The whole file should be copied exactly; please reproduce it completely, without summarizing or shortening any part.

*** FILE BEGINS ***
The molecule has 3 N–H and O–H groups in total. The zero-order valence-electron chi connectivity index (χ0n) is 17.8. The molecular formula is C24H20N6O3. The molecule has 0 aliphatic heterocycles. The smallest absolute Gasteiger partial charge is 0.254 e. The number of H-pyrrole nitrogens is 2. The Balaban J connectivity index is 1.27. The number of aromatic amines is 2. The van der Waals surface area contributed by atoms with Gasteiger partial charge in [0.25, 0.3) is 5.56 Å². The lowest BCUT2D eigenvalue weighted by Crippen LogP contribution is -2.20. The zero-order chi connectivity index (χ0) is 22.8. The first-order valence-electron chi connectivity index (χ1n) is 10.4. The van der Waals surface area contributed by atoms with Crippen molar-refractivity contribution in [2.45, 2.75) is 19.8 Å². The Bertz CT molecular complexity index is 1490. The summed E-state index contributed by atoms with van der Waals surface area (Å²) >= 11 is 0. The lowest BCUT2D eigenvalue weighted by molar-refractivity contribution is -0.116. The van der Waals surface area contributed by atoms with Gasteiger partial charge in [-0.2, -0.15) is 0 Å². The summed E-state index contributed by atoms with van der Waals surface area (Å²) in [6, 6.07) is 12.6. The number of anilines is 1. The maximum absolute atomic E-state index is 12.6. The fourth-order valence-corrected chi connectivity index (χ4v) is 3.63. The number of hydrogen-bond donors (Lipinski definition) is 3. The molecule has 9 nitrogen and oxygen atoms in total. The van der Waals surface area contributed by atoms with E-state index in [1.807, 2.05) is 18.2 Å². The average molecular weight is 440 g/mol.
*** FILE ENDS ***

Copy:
The molecule has 3 N–H and O–H groups in total. The zero-order valence-electron chi connectivity index (χ0n) is 17.8. The molecular formula is C24H20N6O3. The molecule has 0 aliphatic heterocycles. The smallest absolute Gasteiger partial charge is 0.254 e. The number of H-pyrrole nitrogens is 2. The Balaban J connectivity index is 1.27. The number of aromatic amines is 2. The van der Waals surface area contributed by atoms with Gasteiger partial charge in [0.25, 0.3) is 5.56 Å². The lowest BCUT2D eigenvalue weighted by Crippen LogP contribution is -2.20. The zero-order chi connectivity index (χ0) is 22.8. The first-order valence-electron chi connectivity index (χ1n) is 10.4. The van der Waals surface area contributed by atoms with Crippen molar-refractivity contribution in [2.45, 2.75) is 19.8 Å². The Bertz CT molecular complexity index is 1490. The summed E-state index contributed by atoms with van der Waals surface area (Å²) >= 11 is 0. The lowest BCUT2D eigenvalue weighted by molar-refractivity contribution is -0.116. The van der Waals surface area contributed by atoms with Gasteiger partial charge in [-0.2, -0.15) is 0 Å². The summed E-state index contributed by atoms with van der Waals surface area (Å²) in [6, 6.07) is 12.6. The number of anilines is 1. The maximum absolute atomic E-state index is 12.6. The fourth-order valence-corrected chi connectivity index (χ4v) is 3.63. The number of hydrogen-bond donors (Lipinski definition) is 3. The molecule has 9 nitrogen and oxygen atoms in total. The van der Waals surface area contributed by atoms with E-state index in [1.807, 2.05) is 18.2 Å². The average molecular weight is 440 g/mol.